GODI 2016: Overly penalising registration requirements?


#1

Hi all,

This is a thread about how GODI assesses registration requirements. Currently, GODI gives points to data that is available online without registration. In case that any administrative procedure is put in place. Administrative procedures range from the need to actively request data and user identification, to registrations.

We currently treat all of these procedures equally as access controls. Some say that we would need to treat these “barriers” to use differently. @Lin_Zhaowei started an interesting thread and I would like us to follow-up on this.

Some background: GODI, like other assessments, considers registration a barrier that can deter people from accessing the data. We draw from the International Open Data Charter which states in Principle 3 - Accessible and Usable that governments should “Release data without mandatory registration, allowing users to choose to download data without being required to identify themselves”. As I know other open data assessments such as ODIN follow a similar approach to ours.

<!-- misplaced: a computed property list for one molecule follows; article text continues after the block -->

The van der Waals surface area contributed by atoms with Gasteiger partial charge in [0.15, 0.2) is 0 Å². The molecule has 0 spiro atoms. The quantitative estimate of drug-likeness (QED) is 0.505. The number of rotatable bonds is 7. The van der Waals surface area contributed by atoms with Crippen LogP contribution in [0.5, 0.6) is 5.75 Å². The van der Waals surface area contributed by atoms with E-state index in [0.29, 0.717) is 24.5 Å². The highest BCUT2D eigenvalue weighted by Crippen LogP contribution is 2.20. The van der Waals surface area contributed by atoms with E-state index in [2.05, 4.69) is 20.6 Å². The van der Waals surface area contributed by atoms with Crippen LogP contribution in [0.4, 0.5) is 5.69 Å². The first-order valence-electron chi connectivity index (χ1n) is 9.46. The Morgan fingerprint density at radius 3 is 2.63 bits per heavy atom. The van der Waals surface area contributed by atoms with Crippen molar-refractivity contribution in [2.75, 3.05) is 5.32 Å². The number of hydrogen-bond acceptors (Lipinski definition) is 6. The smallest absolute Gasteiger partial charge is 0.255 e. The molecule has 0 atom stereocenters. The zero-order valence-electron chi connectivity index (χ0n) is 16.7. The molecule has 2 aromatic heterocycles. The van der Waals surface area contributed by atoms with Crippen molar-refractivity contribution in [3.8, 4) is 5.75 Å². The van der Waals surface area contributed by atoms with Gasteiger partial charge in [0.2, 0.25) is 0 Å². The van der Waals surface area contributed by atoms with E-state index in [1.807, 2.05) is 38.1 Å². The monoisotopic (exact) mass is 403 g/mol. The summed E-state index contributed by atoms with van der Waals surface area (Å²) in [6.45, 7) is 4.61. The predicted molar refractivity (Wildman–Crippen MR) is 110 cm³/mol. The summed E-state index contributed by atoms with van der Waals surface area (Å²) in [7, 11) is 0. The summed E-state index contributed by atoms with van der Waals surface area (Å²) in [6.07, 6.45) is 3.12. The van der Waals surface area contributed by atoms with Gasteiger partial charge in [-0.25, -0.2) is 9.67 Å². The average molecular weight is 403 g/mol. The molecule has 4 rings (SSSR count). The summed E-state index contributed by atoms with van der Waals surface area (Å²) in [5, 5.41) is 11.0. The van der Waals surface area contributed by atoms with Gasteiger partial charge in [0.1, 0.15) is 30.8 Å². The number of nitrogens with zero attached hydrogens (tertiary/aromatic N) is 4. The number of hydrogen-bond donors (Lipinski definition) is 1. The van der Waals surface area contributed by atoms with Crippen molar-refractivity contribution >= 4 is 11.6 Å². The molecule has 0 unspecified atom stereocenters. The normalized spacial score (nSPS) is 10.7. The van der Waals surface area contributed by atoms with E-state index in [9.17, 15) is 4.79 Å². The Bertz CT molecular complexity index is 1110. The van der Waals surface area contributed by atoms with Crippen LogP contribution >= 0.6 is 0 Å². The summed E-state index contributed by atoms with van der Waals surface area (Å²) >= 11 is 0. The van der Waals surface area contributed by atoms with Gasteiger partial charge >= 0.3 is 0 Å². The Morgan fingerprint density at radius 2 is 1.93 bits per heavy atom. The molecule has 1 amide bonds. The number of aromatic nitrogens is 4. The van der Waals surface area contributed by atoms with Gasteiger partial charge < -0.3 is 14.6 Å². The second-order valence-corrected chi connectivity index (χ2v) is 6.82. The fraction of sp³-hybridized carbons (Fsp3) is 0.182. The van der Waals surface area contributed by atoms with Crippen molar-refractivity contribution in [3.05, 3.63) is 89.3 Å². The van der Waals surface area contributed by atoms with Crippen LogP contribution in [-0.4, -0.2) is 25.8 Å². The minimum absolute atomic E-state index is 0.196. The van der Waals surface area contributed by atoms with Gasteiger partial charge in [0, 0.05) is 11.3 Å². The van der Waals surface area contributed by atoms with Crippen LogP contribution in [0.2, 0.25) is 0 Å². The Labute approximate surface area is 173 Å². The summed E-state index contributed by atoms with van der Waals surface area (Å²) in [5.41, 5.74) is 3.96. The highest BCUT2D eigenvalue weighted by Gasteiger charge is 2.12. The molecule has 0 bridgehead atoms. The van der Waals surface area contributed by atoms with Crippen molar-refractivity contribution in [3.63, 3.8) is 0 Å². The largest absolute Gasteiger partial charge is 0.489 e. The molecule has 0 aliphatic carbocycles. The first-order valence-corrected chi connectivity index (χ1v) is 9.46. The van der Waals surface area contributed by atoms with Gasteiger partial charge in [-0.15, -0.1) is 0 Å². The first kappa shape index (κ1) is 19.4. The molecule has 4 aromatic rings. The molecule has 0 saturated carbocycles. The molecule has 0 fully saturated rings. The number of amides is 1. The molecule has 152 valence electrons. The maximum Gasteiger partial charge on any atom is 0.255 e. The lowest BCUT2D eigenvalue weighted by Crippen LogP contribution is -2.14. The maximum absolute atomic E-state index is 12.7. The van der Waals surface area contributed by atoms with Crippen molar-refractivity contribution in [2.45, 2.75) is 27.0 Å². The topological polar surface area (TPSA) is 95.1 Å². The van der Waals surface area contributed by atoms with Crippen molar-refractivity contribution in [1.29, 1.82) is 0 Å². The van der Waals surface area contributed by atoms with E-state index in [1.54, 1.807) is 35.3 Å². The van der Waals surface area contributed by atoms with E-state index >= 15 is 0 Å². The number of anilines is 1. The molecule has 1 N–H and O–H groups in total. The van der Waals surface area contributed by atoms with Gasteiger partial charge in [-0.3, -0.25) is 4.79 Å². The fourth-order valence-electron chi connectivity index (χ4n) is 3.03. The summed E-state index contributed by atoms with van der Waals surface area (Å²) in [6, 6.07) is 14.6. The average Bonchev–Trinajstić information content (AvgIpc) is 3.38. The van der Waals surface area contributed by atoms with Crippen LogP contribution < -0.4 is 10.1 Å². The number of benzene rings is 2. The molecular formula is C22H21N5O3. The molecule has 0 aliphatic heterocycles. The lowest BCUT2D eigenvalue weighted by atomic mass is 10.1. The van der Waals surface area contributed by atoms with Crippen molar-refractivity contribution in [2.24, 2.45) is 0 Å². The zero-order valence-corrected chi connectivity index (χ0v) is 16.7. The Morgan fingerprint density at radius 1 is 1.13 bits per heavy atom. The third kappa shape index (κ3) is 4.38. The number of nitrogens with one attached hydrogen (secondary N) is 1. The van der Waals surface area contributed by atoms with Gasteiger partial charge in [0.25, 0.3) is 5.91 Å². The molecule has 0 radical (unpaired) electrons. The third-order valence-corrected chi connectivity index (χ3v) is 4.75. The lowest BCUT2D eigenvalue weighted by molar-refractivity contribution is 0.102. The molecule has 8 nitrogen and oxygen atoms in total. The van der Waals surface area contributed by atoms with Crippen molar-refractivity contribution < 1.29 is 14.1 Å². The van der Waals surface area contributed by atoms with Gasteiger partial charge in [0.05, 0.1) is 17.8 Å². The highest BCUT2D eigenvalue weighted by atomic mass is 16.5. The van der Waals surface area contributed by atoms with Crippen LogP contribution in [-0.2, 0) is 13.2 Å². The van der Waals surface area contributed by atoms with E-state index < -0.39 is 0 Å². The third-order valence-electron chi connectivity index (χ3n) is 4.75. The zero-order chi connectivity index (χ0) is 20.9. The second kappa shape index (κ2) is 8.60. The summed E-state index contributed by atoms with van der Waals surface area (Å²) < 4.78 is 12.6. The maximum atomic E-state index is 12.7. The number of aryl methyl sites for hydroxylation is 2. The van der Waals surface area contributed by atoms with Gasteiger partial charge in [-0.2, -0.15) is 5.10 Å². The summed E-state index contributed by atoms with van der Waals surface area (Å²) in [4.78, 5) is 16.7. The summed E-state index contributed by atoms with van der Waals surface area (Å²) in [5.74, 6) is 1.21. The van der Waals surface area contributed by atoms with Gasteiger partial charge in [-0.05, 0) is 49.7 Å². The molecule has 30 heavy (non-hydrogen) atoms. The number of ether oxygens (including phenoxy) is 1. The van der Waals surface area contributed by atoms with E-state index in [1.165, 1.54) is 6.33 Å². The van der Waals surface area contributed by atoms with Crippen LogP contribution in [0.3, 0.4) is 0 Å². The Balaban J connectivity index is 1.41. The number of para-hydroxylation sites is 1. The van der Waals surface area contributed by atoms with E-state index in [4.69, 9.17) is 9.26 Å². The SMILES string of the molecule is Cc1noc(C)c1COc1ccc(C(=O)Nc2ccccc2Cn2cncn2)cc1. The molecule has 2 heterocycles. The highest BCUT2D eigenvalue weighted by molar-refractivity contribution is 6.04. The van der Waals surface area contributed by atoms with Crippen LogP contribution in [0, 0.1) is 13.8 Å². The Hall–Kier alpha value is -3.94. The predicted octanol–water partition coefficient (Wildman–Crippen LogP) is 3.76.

I would love to hear other people’s opinions.


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#2

Hi @dannylammerhirt,

Thanks for the background! I presume these principles were written in the context of mainly static datasets, i.e. aggregated tables? I fully agree that registration for access to such datasets is onerous and serves little purpose.

Best,
zw


#3

@Lin_Zhaowei,

This principle was firstly stated in the Sebastopol Principles and carried on to the latest Open Data Charter Principles. Basically it argues that it should not be required for users to register and identify themselves. I assume this has a normative and technical component to it.

I’m co-chairing the Open Data Charter working group on Measurement and Accountability. This topic is most certainly interesting to discuss further, because I assume currently we unisono agree that registration requirements are not part of open data. I’m cc’ing in @carlos_iglesias_moro who has been co-chairing this group for a longer time. I know others have been discussing that we should assess access-controls (incl. registration, identification etc.) in a more nuanced way.

Maybe Carlos, you have an opinion here?